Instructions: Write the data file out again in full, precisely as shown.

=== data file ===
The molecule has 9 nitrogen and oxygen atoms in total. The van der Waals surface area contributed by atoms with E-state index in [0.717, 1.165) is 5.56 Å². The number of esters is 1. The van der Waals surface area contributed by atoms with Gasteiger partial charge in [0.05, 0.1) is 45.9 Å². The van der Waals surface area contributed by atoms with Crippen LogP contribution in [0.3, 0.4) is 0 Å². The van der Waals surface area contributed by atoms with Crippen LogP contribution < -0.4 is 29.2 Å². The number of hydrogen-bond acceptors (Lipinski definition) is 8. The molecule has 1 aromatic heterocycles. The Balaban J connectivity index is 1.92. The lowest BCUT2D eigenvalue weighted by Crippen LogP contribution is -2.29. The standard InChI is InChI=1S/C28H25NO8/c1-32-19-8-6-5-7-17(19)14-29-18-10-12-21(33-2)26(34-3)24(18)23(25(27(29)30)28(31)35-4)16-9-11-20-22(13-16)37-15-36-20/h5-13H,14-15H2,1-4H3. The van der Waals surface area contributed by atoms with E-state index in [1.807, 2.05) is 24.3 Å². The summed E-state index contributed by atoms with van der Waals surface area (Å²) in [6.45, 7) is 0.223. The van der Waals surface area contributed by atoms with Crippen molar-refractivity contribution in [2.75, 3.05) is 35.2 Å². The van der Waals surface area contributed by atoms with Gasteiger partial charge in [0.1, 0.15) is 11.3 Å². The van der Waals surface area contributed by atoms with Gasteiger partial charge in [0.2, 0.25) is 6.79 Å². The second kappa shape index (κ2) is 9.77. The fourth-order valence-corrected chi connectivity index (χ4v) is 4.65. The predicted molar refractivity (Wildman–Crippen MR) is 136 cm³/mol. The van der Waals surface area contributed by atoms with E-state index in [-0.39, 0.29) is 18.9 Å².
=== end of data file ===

The molecule has 9 nitrogen and oxygen atoms in total. The van der Waals surface area contributed by atoms with E-state index in [0.717, 1.165) is 5.56 Å². The number of esters is 1. The van der Waals surface area contributed by atoms with Gasteiger partial charge in [0.05, 0.1) is 45.9 Å². The van der Waals surface area contributed by atoms with Crippen LogP contribution in [0.3, 0.4) is 0 Å². The van der Waals surface area contributed by atoms with Crippen LogP contribution < -0.4 is 29.2 Å². The number of hydrogen-bond acceptors (Lipinski definition) is 8. The molecule has 1 aromatic heterocycles. The Balaban J connectivity index is 1.92. The lowest BCUT2D eigenvalue weighted by Crippen LogP contribution is -2.29. The standard InChI is InChI=1S/C28H25NO8/c1-32-19-8-6-5-7-17(19)14-29-18-10-12-21(33-2)26(34-3)24(18)23(25(27(29)30)28(31)35-4)16-9-11-20-22(13-16)37-15-36-20/h5-13H,14-15H2,1-4H3. The van der Waals surface area contributed by atoms with E-state index in [1.807, 2.05) is 24.3 Å². The summed E-state index contributed by atoms with van der Waals surface area (Å²) in [6.45, 7) is 0.223. The van der Waals surface area contributed by atoms with Crippen molar-refractivity contribution in [2.75, 3.05) is 35.2 Å². The van der Waals surface area contributed by atoms with Gasteiger partial charge in [0.1, 0.15) is 11.3 Å². The van der Waals surface area contributed by atoms with Gasteiger partial charge in [0.2, 0.25) is 6.79 Å². The second kappa shape index (κ2) is 9.77. The fourth-order valence-corrected chi connectivity index (χ4v) is 4.65. The predicted molar refractivity (Wildman–Crippen MR) is 136 cm³/mol. The van der Waals surface area contributed by atoms with E-state index in [-0.39, 0.29) is 18.9 Å².